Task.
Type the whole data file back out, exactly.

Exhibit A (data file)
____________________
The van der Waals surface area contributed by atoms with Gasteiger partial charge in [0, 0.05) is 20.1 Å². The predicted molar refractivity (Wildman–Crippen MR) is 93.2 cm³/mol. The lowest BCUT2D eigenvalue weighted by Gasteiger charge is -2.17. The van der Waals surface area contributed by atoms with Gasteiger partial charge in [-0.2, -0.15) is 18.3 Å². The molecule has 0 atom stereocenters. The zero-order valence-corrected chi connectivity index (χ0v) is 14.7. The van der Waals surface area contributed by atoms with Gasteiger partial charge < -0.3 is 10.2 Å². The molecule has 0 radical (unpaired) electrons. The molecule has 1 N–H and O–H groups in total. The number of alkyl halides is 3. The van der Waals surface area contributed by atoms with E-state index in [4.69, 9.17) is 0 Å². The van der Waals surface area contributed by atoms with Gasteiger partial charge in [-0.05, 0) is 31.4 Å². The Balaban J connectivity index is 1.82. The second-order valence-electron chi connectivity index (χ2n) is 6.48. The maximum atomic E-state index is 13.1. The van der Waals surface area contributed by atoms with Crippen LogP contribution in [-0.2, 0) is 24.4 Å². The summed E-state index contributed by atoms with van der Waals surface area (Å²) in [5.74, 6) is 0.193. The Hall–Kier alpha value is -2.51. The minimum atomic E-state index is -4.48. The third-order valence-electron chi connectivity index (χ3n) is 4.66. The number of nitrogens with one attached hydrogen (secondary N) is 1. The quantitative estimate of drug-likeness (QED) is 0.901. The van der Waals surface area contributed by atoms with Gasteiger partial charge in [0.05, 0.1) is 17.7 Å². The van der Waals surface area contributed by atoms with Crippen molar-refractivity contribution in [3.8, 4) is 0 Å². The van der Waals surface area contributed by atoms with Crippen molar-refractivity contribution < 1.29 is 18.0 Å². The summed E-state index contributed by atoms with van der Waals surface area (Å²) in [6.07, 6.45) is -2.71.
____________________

The van der Waals surface area contributed by atoms with Gasteiger partial charge in [0, 0.05) is 20.1 Å². The predicted molar refractivity (Wildman–Crippen MR) is 93.2 cm³/mol. The lowest BCUT2D eigenvalue weighted by Gasteiger charge is -2.17. The van der Waals surface area contributed by atoms with Gasteiger partial charge in [-0.2, -0.15) is 18.3 Å². The molecule has 0 atom stereocenters. The zero-order valence-corrected chi connectivity index (χ0v) is 14.7. The van der Waals surface area contributed by atoms with Gasteiger partial charge < -0.3 is 10.2 Å². The molecule has 0 radical (unpaired) electrons. The molecule has 1 N–H and O–H groups in total. The number of alkyl halides is 3. The van der Waals surface area contributed by atoms with E-state index in [4.69, 9.17) is 0 Å². The van der Waals surface area contributed by atoms with Gasteiger partial charge in [-0.05, 0) is 31.4 Å². The Balaban J connectivity index is 1.82. The second-order valence-electron chi connectivity index (χ2n) is 6.48. The maximum atomic E-state index is 13.1. The van der Waals surface area contributed by atoms with Crippen LogP contribution in [-0.2, 0) is 24.4 Å². The summed E-state index contributed by atoms with van der Waals surface area (Å²) in [5.74, 6) is 0.193. The Hall–Kier alpha value is -2.51. The minimum atomic E-state index is -4.48. The third-order valence-electron chi connectivity index (χ3n) is 4.66. The number of nitrogens with one attached hydrogen (secondary N) is 1. The quantitative estimate of drug-likeness (QED) is 0.901. The van der Waals surface area contributed by atoms with Gasteiger partial charge in [0.05, 0.1) is 17.7 Å². The van der Waals surface area contributed by atoms with Crippen molar-refractivity contribution in [3.8, 4) is 0 Å². The van der Waals surface area contributed by atoms with Crippen molar-refractivity contribution < 1.29 is 18.0 Å². The summed E-state index contributed by atoms with van der Waals surface area (Å²) in [6.07, 6.45) is -2.71.